• 2 Samuel 6.23 : "And Michal the daughter of Saul had no child until the day of her death." But your logic after she died she had children.
  • 1 Tim 4.3 : "Until I come, attend to the public reading of scripture, to preaching, to teaching." So Timothy is not to preach, teach or read after St Paul arrives?
  • 1 Cor 15.25: "For Christ must reign until he has put all his enemies under his feet." So he will not "reign over the house of Jacob forever"? Only until his enemies are gone?
Even Scriptural language does not demand that "until" means after it was a normal marriage. Another proof is that same Protoevangelium of James. While not part of Scripture, it goes to length to show Mary's Perpetual Virginity as a "walled garden" (Cant 4.12), and the Fathers of the Church accepted this. If the earliest Christians supported it, why should it be doubted now?

Further, those "brethren" can easily be shown to be children of another mother. For instance James is the son of the "other" Mary who was married to Alphaeus Cleophas (who seems to have been one of the disciples on the road to Emmaus). So already "brethren" cannot be taken as a literal brother, but only as some relative. Add to this that in Christian circles and small groups it was not uncommon to call one's companions "brethren". St Paul does this all the time, yet is not speaking to his biological brothers. Add to this even further, that this was not the reading of the early Church as confirmed by the Fathers. So if they, who often knew the first generation of disciples, didn't think this meant Jesus had biological brothers, why should we 2000 years removed?

Two incidents also show that Our Lord did not have brothers or sisters. In the journey to Jerusalem where the 12-year-old Jesus is lost for three days there is no mention of other children. Not definitive, but odd to leave this out, and if James, Simon and Jude were Mary's children, then if Jesus starts his ministry at age 30, if they are not yet born, then they will be teenagers at best when they are called to be Apostles. Hardly reasonable.

Also at the Crucifixion, Mary is entrusted to St John, who was not a relative. If Joseph were alive and Mary had other sons, this makes no sense. If she had no one, it makes total sense.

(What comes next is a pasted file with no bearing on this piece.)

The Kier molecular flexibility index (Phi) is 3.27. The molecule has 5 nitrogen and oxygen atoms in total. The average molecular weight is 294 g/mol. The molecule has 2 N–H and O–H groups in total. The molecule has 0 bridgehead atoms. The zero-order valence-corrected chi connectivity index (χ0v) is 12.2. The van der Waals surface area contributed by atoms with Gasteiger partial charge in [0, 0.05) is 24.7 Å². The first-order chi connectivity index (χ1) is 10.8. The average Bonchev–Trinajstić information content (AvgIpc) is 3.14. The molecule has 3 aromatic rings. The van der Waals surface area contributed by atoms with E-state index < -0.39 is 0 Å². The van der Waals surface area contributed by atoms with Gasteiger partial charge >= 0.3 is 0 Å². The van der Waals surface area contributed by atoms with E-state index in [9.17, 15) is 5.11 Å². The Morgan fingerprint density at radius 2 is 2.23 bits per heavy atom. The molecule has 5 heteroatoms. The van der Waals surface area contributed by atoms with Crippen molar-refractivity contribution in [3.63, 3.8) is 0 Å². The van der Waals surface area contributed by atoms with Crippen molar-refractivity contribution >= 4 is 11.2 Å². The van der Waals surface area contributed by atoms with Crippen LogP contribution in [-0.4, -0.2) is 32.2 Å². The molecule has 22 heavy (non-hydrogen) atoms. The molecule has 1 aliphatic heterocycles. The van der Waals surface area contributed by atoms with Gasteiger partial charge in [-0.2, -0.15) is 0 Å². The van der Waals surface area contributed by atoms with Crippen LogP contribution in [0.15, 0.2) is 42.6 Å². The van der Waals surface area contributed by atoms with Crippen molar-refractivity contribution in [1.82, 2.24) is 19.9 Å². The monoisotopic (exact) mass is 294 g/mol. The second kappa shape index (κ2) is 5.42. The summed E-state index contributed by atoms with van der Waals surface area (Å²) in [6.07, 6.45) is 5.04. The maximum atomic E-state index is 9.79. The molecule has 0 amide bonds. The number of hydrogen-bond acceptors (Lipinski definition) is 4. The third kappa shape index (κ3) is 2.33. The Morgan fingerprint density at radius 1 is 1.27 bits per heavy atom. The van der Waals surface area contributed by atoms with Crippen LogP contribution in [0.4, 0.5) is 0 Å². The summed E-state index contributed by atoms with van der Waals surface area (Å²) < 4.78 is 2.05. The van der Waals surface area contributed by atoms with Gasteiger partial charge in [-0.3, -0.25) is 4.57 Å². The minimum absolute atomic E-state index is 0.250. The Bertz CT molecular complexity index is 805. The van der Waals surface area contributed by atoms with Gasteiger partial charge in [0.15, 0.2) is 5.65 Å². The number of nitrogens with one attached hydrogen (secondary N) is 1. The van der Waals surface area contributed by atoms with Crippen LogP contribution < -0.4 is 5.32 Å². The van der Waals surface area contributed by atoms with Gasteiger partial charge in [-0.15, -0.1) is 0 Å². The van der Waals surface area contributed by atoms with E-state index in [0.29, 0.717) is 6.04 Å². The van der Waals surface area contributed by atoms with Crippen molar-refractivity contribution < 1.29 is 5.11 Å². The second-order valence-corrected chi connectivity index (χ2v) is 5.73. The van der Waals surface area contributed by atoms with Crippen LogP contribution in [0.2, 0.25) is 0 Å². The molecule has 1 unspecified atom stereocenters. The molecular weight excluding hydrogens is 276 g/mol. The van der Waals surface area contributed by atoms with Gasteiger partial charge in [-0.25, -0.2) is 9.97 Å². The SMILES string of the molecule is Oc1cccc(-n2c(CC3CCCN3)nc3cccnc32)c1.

(09-02-2019, 07:21 AM)Porkncheese Wrote: - Mother of God. Well we know she gave birth to Jesus but to God in heaven... She then would be greater than God but we all know God was around thousands of years before Mary was on earth.

Simple syllogism. 

Major : Jesus is God.
Minor : Mary is the mother of Jesus.
Conclusion : Mary is the Mother of God.

One gives birth to a person, not a nature, so Mary is the mother of the God-Man. Obviously she does not "create" God, and is not prior to God in that sense. Nor does she "create" his human body all by herself without God's help. Yet through the working of the Holy Ghost she is pregnant with the God-Man, Jesus Christ. She gives birth to the God-Man Jesus Christ. She does not give birth to just his human part, because once Incarnate, Jesus' divinity and humanity are united in that one person.

This title has been accorded to Mary since the 5th century. This was about the same time that the Canon of Scripture was settled in most places, so we can have as much confidence that Romans is part of Scripture as Mary is the Mother of God, since the Church has determined each.

(09-02-2019, 07:21 AM)Porkncheese Wrote: - Queen of heaven. I never read in the scriptures that Mary was made the queen of heaven. How could that be given she is a human.

I've never read in Scripture about a computer. They must not exist.

The common understanding is that the test of the Angels is God would create man who would sin and then He would become Incarnate as man to save them. The angels were given the choice to submit to a God-Man and his human mother who would be made superior to the angels. They said no and so fell.

Mary takes the place Satan would have had in Heaven. His pride is replaced by her humility.

(09-02-2019, 07:21 AM)Porkncheese Wrote: Intercession. People will tell you that the words of Hail Mary are in the bible. And although they are correct they fail to tell you that it isn't written as a prayer. No where in the bible does it tell us to pray to Mary.

So reciting the words that God inspired an Angel and Elizabeth to say is bad?

As for intercession, look at the Wedding at Cana.